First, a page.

Researchers from the Rice University in Houston, Texas, have unveiled new findings in the field of organic photovoltaics (OPV).
The innovations in this technology, recently published in the ‘Chemistry of Materials’ academic journal, relate to advances in the current mode of OPV’s ‘Bulk Heterojunction’ cells.
The breakthrough research, revealed by Rafael Verduzco and his research team, was focused on increasing the mechanical stability of OPV cells through incorporating an internal elastic network, raising structural support, rendering cells more flexible and thus enhancing their resilience to the normal wear-and-tear scenarios of commercial technologies.
Organic polymer solar cells, in comparison to more widespread silicon ones, are lighter-weight, inexpensive and easier to dispose of, yet major disadvantages include lower conversion rates and high breakage potential.
‘Bulk Heterojunction’ OPV modules, which are brittle, fragile and prone to cracks in the active layer of such cells – leading to efficiency issues and common performance failure over time – have suffered in their commercialization.
Although comparatively under-performing energy conversion rates have been a key factor in OPV’s lagging innovation journey thus far, with rates topping circa 15%, the durability issues of this emerging technology were often clouded by researchers’ eyes being ‘deep into the efficiency lens’.
Regarding their findings, Professor Verduzco commented, “The field has been obsessed with the efficiency chart for a long time. There’s been an increase in efficiency of these devices, but mechanical properties are also really important, and that part’s been neglected. If you stretch or bend things, you get cracks in the active layer and the device fails.”
The Rice team addressed these structural inefficiencies by creating chemical reactions in the organic polymers using prominent Thiol-ene reactions, which crosslink with each other, forming a much more complex structure- a “Network Stabilized OPV”.
In a move away from current approaches to address the brittleness of OPV cells, incorporating external support enhancers, Verduzco’s ingenuity was to enhance the structure using common bio-chemical engineering processes, greatly reducing potential production costs of more durable OPV’s.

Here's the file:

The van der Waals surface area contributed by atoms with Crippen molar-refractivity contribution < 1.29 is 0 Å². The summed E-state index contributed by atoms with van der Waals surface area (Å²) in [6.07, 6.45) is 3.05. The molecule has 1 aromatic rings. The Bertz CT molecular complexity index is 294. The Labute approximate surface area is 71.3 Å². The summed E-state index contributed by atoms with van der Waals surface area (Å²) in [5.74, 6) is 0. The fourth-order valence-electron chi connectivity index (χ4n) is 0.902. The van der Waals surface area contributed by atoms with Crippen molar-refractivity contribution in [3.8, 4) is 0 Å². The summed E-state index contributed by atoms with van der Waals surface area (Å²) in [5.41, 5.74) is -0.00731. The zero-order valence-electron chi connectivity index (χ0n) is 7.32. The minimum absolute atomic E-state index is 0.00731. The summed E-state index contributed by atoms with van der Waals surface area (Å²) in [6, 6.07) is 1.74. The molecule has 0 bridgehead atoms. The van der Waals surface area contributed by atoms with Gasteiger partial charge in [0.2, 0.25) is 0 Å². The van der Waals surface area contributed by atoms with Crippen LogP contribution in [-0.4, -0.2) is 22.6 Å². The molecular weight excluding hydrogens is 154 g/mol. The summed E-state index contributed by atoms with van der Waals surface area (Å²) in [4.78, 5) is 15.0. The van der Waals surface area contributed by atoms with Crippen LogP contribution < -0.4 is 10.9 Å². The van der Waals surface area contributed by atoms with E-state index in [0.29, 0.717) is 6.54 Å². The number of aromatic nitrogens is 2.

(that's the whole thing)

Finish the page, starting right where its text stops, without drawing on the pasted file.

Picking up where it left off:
However, there are trade-offs between conversion rates, i.e. solar cell efficiencies, and the durability of OPV’s – a central feature of the research being to find the equilibrium point between these factors.
If a cell is too flexible, by having an extra-dense network, the electric current being conducted could be dropped to a point where the OPV would be more or less rendered obsolete in its performance capacity.
In the commercialization of a new technology, vital in the innovation of a product, the long-term sustainability must be measured against its productive output. The technology was thus tested using ‘crack-onset strain measurements’ coupled with OPV efficiency tests to find the optimal percent of thiol-ene to include in reactions.
In a press release from the US Department of Energy-aligned Brookhaven National Laboratory, a partner to the research, Verduzco added, “At some point, it’s not practical. Even after we confirmed the network was forming, we needed to determine how much thiol-ene we needed to suppress fracture and the maximum we could put in without making it worthless as an electronic device … We found there’s essentially no loss in our photocurrent up to about 20 percent … That seems to be the sweet spot.”
The application of the research is proposed to simplify the process of stabilizing OPV’s, thereby reducing production costs and contributing to the scaling up of this technology.
Source PV Magazine